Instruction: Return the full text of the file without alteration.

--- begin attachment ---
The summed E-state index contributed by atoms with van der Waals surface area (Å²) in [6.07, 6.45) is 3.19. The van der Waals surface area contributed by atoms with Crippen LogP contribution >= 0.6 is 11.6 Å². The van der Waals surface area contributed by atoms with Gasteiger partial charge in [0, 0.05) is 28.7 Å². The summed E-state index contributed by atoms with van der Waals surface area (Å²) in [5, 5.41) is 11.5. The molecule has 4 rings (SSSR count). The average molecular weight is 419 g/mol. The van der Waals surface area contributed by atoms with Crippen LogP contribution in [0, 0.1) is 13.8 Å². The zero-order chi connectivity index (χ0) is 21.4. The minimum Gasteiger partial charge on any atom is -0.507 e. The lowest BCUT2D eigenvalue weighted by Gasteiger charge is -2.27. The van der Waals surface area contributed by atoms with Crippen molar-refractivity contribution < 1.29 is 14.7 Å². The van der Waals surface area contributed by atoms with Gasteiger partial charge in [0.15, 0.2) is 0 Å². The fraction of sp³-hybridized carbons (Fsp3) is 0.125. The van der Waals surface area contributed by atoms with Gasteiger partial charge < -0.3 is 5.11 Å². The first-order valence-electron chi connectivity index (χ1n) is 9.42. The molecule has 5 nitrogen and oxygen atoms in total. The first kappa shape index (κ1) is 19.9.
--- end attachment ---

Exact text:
The summed E-state index contributed by atoms with van der Waals surface area (Å²) in [6.07, 6.45) is 3.19. The van der Waals surface area contributed by atoms with Crippen LogP contribution >= 0.6 is 11.6 Å². The van der Waals surface area contributed by atoms with Gasteiger partial charge in [0, 0.05) is 28.7 Å². The summed E-state index contributed by atoms with van der Waals surface area (Å²) in [5, 5.41) is 11.5. The molecule has 4 rings (SSSR count). The average molecular weight is 419 g/mol. The van der Waals surface area contributed by atoms with Crippen LogP contribution in [0, 0.1) is 13.8 Å². The zero-order chi connectivity index (χ0) is 21.4. The minimum Gasteiger partial charge on any atom is -0.507 e. The lowest BCUT2D eigenvalue weighted by Gasteiger charge is -2.27. The van der Waals surface area contributed by atoms with Crippen molar-refractivity contribution < 1.29 is 14.7 Å². The van der Waals surface area contributed by atoms with Gasteiger partial charge in [0.15, 0.2) is 0 Å². The fraction of sp³-hybridized carbons (Fsp3) is 0.125. The van der Waals surface area contributed by atoms with Gasteiger partial charge < -0.3 is 5.11 Å². The first-order valence-electron chi connectivity index (χ1n) is 9.42. The molecule has 5 nitrogen and oxygen atoms in total. The first kappa shape index (κ1) is 19.9.